Golfer on Tiptoes
"Ballet makes me a better golfer," says Kris Tschetter, who sees nothing frilly about the strength and flexibility she gets from sessions at the Center for Ballet Arts near her Fairfax, Va., home. Tschetter, who has earned more than $1.6 million in 10 years on the LPGA tour, admits that golf was career option No. 2. As a teen she danced in The Nutcracker and other shows at South Dakota's School of Ballet. But at 15 she missed the cut at an audition for the elite School of American Ballet. "Life is harsh," she says. "I switched to golf."
She won the 1992 Northgate Computer Classic and was runner-up at the '97 Dinah Shore. But after a fatiguing final-round 77 at last spring's Longs Drugs Challenge, she decided to ballet up to the barre for the first time in 15 years. "I lost fat and gained muscle," says Tschetter, who at 33 is the grande dame of her class. "When I was a teenager, I'd see the grown women in my classes hang back, acting shy, while I was out front ready to go. Now I'm the shy one." A back injury kept her out of action last week, but she expects a quick recovery. "I've learned that if you can dance for people without losing your focus, you can probably do anything anywhere anytime," she says.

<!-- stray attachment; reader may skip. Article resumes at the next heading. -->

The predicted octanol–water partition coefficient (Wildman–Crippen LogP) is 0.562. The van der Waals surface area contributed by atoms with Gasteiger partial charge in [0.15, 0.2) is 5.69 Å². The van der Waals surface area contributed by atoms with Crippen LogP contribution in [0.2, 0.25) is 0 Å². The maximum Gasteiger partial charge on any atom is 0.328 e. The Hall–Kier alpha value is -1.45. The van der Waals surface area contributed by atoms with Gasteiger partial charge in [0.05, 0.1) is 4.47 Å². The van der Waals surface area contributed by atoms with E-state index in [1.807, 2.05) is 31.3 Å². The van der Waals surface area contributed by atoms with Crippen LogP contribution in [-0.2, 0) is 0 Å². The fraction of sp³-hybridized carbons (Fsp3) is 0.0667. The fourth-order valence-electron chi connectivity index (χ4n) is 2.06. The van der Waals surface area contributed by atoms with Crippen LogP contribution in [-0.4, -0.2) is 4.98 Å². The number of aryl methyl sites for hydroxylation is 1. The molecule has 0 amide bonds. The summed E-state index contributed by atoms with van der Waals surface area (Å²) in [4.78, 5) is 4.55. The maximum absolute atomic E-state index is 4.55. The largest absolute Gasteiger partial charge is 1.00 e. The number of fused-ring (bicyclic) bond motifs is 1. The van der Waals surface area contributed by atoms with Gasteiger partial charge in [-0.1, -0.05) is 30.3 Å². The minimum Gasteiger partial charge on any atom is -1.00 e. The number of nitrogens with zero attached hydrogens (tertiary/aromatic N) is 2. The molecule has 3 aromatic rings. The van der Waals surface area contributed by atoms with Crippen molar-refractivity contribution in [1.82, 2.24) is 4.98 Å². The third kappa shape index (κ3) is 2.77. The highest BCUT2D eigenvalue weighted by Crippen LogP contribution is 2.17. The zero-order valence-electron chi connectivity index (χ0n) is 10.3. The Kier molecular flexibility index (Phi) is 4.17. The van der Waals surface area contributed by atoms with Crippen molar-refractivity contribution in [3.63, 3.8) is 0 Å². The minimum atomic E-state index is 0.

Talk of the Townies
An Augusta State of Mind
Young Golfers will do anything to play at Augusta, won't they? "No. They won't even return my calls. You'd think we were a leper colony," says coach Jim Kelson of Augusta State, a Division I college in the hometown of the Masters. Augusta State, a commuter school, has never landed a star player from Georgia, let alone the rest of the U.S. Last year, when four of the nation's top 25 prospects were from Augusta high schools, not one of the local aces even considered staying home. Kelson's solution: He recruits overseas, where the school's name has clout.
"Watching the Masters on TV, I thought the whole town would be heaven," says Chris Roake, who left Buckinghamshire, England, to play at ASU. "Turns out it's a lot of concrete and fast-food joints."
This year's Jaguars, with three local players plus three from England and one each from Florida, Ireland and Ecuador, have made No respect! their battle cry. Last week they were ranked 13th in the country. "We're used to getting the cold shoulder. Now we're hot, and we're loving it," Roake says.